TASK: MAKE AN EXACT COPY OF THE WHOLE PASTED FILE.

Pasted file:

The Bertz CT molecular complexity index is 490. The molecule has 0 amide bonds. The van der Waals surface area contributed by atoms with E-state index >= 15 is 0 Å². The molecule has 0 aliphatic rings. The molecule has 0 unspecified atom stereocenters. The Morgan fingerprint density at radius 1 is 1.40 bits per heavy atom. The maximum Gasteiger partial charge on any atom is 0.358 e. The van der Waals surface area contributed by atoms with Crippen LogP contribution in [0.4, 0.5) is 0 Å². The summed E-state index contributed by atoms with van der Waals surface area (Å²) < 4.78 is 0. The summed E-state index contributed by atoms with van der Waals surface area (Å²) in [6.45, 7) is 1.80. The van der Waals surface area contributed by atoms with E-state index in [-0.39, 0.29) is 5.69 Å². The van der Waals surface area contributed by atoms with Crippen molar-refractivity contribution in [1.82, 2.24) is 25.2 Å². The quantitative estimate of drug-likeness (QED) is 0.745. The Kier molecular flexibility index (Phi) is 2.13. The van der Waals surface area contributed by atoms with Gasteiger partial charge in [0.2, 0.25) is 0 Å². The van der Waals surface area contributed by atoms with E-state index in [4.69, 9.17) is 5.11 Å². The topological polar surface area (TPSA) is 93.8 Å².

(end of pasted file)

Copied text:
The Bertz CT molecular complexity index is 490. The molecule has 0 amide bonds. The van der Waals surface area contributed by atoms with E-state index >= 15 is 0 Å². The molecule has 0 aliphatic rings. The molecule has 0 unspecified atom stereocenters. The Morgan fingerprint density at radius 1 is 1.40 bits per heavy atom. The maximum Gasteiger partial charge on any atom is 0.358 e. The van der Waals surface area contributed by atoms with Crippen LogP contribution in [0.4, 0.5) is 0 Å². The summed E-state index contributed by atoms with van der Waals surface area (Å²) < 4.78 is 0. The summed E-state index contributed by atoms with van der Waals surface area (Å²) in [6.45, 7) is 1.80. The van der Waals surface area contributed by atoms with E-state index in [-0.39, 0.29) is 5.69 Å². The van der Waals surface area contributed by atoms with Crippen molar-refractivity contribution in [1.82, 2.24) is 25.2 Å². The quantitative estimate of drug-likeness (QED) is 0.745. The Kier molecular flexibility index (Phi) is 2.13. The van der Waals surface area contributed by atoms with Gasteiger partial charge in [0.2, 0.25) is 0 Å². The van der Waals surface area contributed by atoms with E-state index in [4.69, 9.17) is 5.11 Å². The topological polar surface area (TPSA) is 93.8 Å².